[Skip to Content]
[Skip to Content Landing]
November 1, 1995

Profiles in Cognitive Aging

Author Affiliations

Geriatrics and Extended Care Veterans Affairs Medical Center Memphis, Tenn

JAMA. 1995;274(17):1402-1403. doi:10.1001/jama.1995.03530170082038

This article is only available in the PDF format. Download the PDF to view the article, as well as its associated figures and tables.


Trivial mental lapses often accompany advancing age, but differentiating these from the early stages of serious cognitive disorders can be a challenge even for experienced clinicians. Such questions have a greater urgency than ever, now that legislatures have largely disbanded mandatory retirement and more older persons remain active in professions that demand high mental acuity. Physicians are often asked to judge an individual's mental competence, yet few of us have the training or time to do detailed cognitive assessment. In addition, the simple screening tools we are familiar with, such as the Mini-Mental State Examination, are notoriously insensitive to early decline in highly functioning persons.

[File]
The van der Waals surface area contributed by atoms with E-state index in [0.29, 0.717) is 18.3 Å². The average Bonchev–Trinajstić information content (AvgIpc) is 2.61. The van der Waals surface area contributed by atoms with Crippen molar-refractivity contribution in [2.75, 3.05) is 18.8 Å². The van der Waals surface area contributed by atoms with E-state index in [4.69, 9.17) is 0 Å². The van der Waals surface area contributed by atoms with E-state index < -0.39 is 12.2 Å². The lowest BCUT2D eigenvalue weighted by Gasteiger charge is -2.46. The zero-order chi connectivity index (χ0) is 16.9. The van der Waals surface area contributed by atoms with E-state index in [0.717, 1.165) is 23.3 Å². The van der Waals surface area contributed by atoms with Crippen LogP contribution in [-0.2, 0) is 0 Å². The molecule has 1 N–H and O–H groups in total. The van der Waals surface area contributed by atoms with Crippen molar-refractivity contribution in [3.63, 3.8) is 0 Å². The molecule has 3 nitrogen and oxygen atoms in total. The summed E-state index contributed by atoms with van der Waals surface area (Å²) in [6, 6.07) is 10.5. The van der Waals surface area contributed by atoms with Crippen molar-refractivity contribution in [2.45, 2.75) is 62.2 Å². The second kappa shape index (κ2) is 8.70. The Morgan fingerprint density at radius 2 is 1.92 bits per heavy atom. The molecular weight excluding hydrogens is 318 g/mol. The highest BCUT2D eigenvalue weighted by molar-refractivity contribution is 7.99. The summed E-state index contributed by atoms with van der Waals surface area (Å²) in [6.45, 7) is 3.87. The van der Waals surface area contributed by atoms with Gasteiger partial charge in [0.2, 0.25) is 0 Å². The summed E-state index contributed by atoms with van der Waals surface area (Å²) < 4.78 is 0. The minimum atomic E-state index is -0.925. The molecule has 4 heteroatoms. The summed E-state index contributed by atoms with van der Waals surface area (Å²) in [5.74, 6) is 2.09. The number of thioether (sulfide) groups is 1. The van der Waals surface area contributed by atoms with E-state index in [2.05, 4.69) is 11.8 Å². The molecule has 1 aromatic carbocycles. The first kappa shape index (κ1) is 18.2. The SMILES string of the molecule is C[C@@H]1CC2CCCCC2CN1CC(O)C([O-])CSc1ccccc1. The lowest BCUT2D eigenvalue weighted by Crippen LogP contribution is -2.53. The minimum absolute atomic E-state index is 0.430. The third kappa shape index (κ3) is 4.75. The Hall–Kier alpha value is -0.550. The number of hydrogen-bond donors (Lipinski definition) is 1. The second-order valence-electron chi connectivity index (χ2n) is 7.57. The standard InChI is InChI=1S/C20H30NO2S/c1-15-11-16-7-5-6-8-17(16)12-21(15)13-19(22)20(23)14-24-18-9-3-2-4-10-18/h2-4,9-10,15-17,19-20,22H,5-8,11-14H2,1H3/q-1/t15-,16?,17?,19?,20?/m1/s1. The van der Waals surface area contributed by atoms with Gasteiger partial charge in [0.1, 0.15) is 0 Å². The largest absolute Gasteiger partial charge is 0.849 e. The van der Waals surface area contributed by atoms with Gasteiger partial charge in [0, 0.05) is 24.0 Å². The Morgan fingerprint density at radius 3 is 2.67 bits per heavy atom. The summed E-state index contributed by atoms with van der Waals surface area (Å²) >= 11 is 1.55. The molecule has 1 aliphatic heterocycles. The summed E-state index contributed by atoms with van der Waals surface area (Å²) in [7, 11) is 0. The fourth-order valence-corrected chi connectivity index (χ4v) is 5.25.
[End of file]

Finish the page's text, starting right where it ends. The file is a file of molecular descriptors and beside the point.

Anticipating this problem nearly a decade ago, the Risk Management Foundation of the Harvard Medical Institutions underwrote a series of studies and field tests that led to the development and validation of MicroCog, a cognitive testing battery designed to be administered and scored by a

First Page Preview View Large
First page PDF preview
First page PDF preview